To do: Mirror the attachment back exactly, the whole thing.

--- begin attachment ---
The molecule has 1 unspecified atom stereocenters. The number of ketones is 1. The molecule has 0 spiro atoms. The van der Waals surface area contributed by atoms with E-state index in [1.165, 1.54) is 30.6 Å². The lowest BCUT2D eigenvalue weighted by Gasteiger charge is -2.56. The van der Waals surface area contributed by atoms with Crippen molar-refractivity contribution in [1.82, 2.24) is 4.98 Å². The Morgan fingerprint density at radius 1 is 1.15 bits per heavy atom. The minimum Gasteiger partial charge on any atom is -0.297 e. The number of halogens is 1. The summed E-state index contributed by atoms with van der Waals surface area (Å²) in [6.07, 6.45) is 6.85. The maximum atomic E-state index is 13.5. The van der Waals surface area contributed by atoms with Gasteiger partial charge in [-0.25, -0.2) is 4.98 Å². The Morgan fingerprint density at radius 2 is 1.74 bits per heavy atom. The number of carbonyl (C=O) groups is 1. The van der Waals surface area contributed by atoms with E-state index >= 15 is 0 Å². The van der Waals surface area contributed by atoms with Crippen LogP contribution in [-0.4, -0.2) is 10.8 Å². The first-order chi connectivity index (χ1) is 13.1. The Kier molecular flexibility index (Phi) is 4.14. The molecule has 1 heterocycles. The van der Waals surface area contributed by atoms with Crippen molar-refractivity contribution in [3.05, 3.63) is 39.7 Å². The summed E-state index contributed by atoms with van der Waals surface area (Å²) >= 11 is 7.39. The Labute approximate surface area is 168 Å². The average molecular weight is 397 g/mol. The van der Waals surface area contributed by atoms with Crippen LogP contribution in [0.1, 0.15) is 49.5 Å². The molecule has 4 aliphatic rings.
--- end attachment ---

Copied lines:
The molecule has 1 unspecified atom stereocenters. The number of ketones is 1. The molecule has 0 spiro atoms. The van der Waals surface area contributed by atoms with E-state index in [1.165, 1.54) is 30.6 Å². The lowest BCUT2D eigenvalue weighted by Gasteiger charge is -2.56. The van der Waals surface area contributed by atoms with Crippen molar-refractivity contribution in [1.82, 2.24) is 4.98 Å². The Morgan fingerprint density at radius 1 is 1.15 bits per heavy atom. The minimum Gasteiger partial charge on any atom is -0.297 e. The number of halogens is 1. The summed E-state index contributed by atoms with van der Waals surface area (Å²) in [6.07, 6.45) is 6.85. The maximum atomic E-state index is 13.5. The van der Waals surface area contributed by atoms with Gasteiger partial charge in [-0.25, -0.2) is 4.98 Å². The Morgan fingerprint density at radius 2 is 1.74 bits per heavy atom. The number of carbonyl (C=O) groups is 1. The van der Waals surface area contributed by atoms with E-state index >= 15 is 0 Å². The van der Waals surface area contributed by atoms with Crippen LogP contribution in [-0.4, -0.2) is 10.8 Å². The first-order chi connectivity index (χ1) is 13.1. The Kier molecular flexibility index (Phi) is 4.14. The molecule has 1 heterocycles. The van der Waals surface area contributed by atoms with Crippen molar-refractivity contribution in [3.05, 3.63) is 39.7 Å². The summed E-state index contributed by atoms with van der Waals surface area (Å²) >= 11 is 7.39. The Labute approximate surface area is 168 Å². The average molecular weight is 397 g/mol. The van der Waals surface area contributed by atoms with Crippen LogP contribution in [0.1, 0.15) is 49.5 Å². The molecule has 4 aliphatic rings.